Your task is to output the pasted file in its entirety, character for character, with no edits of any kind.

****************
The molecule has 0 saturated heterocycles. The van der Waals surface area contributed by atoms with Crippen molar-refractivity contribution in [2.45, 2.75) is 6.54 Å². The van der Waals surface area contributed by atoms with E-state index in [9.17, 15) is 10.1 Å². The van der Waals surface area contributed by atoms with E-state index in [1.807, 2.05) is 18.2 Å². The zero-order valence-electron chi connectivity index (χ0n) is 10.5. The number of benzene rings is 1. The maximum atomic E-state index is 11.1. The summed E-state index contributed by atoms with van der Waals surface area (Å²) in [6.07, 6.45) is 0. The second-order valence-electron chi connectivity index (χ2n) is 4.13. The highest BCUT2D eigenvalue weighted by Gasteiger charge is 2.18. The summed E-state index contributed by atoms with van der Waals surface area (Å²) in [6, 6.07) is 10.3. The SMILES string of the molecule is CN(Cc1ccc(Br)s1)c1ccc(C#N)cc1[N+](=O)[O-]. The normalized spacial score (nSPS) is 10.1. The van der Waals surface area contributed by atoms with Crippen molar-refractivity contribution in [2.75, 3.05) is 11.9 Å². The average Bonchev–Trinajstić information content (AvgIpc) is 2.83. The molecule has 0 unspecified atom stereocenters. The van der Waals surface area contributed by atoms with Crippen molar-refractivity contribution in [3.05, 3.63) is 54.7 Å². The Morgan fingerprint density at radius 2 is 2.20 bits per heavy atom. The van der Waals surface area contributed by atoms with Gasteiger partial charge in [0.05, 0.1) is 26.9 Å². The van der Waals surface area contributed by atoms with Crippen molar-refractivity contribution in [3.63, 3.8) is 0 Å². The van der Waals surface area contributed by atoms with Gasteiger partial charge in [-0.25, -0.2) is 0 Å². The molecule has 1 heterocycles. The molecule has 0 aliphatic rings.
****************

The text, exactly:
The molecule has 0 saturated heterocycles. The van der Waals surface area contributed by atoms with Crippen molar-refractivity contribution in [2.45, 2.75) is 6.54 Å². The van der Waals surface area contributed by atoms with E-state index in [9.17, 15) is 10.1 Å². The van der Waals surface area contributed by atoms with E-state index in [1.807, 2.05) is 18.2 Å². The zero-order valence-electron chi connectivity index (χ0n) is 10.5. The number of benzene rings is 1. The maximum atomic E-state index is 11.1. The summed E-state index contributed by atoms with van der Waals surface area (Å²) in [6.07, 6.45) is 0. The second-order valence-electron chi connectivity index (χ2n) is 4.13. The highest BCUT2D eigenvalue weighted by Gasteiger charge is 2.18. The summed E-state index contributed by atoms with van der Waals surface area (Å²) in [6, 6.07) is 10.3. The SMILES string of the molecule is CN(Cc1ccc(Br)s1)c1ccc(C#N)cc1[N+](=O)[O-]. The normalized spacial score (nSPS) is 10.1. The van der Waals surface area contributed by atoms with Crippen molar-refractivity contribution in [2.75, 3.05) is 11.9 Å². The average Bonchev–Trinajstić information content (AvgIpc) is 2.83. The molecule has 0 unspecified atom stereocenters. The van der Waals surface area contributed by atoms with Crippen molar-refractivity contribution in [3.05, 3.63) is 54.7 Å². The Morgan fingerprint density at radius 2 is 2.20 bits per heavy atom. The van der Waals surface area contributed by atoms with Gasteiger partial charge in [0.05, 0.1) is 26.9 Å². The van der Waals surface area contributed by atoms with Crippen molar-refractivity contribution in [3.63, 3.8) is 0 Å². The van der Waals surface area contributed by atoms with Gasteiger partial charge in [-0.25, -0.2) is 0 Å². The molecule has 1 heterocycles. The molecule has 0 aliphatic rings.